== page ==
Business Negotiation May 27, 2014

Helping to Open a Wider Exchange of Viewpoints: What Team Leaders Can Do

Department managers and team or project leaders play a similar and challenging role in conducting effective group meetings. What they must strive for is a brisk exchange of relevant viewpoints. They want members to openly share ideas and discuss their concerns about the project and other matters that trouble them. Conducting such meetings requires preparation. The alternative to a high level of preparation is chaos and drift.

Meetings of the Los Angeles school board provide an example of such wasteful drift. A recent editorial describes a typical board meeting. Board meetings, as the editorial points out, are characterized mainly by drawn out debates over minutiae. Members indulge in longwinded repetitive speeches after spending long periods honoring people that few in the meeting have ever heard of or care about. As the meetings drag on, members of the board are distracted by their computer, cell phones, etc. They have no qualms about interrupting speakers or whispering to each other on the side. Meetings generally start at 1 p.m. and drift slowly into evening. People who have come to speak cool their heels for hours before speaking or give up trying and leave.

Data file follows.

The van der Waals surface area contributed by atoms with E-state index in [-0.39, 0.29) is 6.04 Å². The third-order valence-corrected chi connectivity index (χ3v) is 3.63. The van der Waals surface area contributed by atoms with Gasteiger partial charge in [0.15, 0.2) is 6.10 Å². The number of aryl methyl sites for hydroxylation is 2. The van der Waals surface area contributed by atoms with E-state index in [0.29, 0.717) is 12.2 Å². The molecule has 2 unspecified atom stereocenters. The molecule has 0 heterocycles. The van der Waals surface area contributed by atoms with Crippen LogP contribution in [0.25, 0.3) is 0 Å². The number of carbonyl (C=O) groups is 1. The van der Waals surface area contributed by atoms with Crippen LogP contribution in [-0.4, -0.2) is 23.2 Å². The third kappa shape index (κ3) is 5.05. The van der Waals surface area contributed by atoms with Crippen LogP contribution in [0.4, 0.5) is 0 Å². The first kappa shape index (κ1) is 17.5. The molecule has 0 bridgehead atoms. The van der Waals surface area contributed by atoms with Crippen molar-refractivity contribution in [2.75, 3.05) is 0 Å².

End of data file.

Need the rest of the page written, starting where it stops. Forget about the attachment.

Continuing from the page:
The editorial goes on to say that it doesn’t have to be this way. It contrasts Boston school meetings with those in Los Angeles. Boston meetings start at 6 p.m. and end in two hours. No e-mails, text messages or side conversations are allowed. Those who speak are expected to come to the point. Time is not wasted on non-business matters like meaningless anniversaries or celebrating people still living at 100 years of age. Interruptions are unacceptable except in emergencies.

Those in charge of meetings at work should run them like the Boston School Board. Their responsibility is to make efficient use of their associate’s talents and time. By insisting on a high level of preparation, courtesy and self-discipline on the part of those attending, associates will feel they belong and are appreciated. They will in turn contribute their thoughts more candidly. Trust and respect are likely to grow in such a climate along with creativity.

Creativity is born of necessity and disagreement as to how and what needs to be done and how. Ready agreement between people and commands from above on how to solve problems do not lead to inventiveness. Team leaders and department managers who welcome collaboration and are unafraid of dissent will enjoy a higher level of group creativity than those who dampen differences or wish them away. Leaders who criticize, preach or judge associates in front of others, or behind their backs, also serve to reduce the flow of creative energy and group contribution to innovative solutions.

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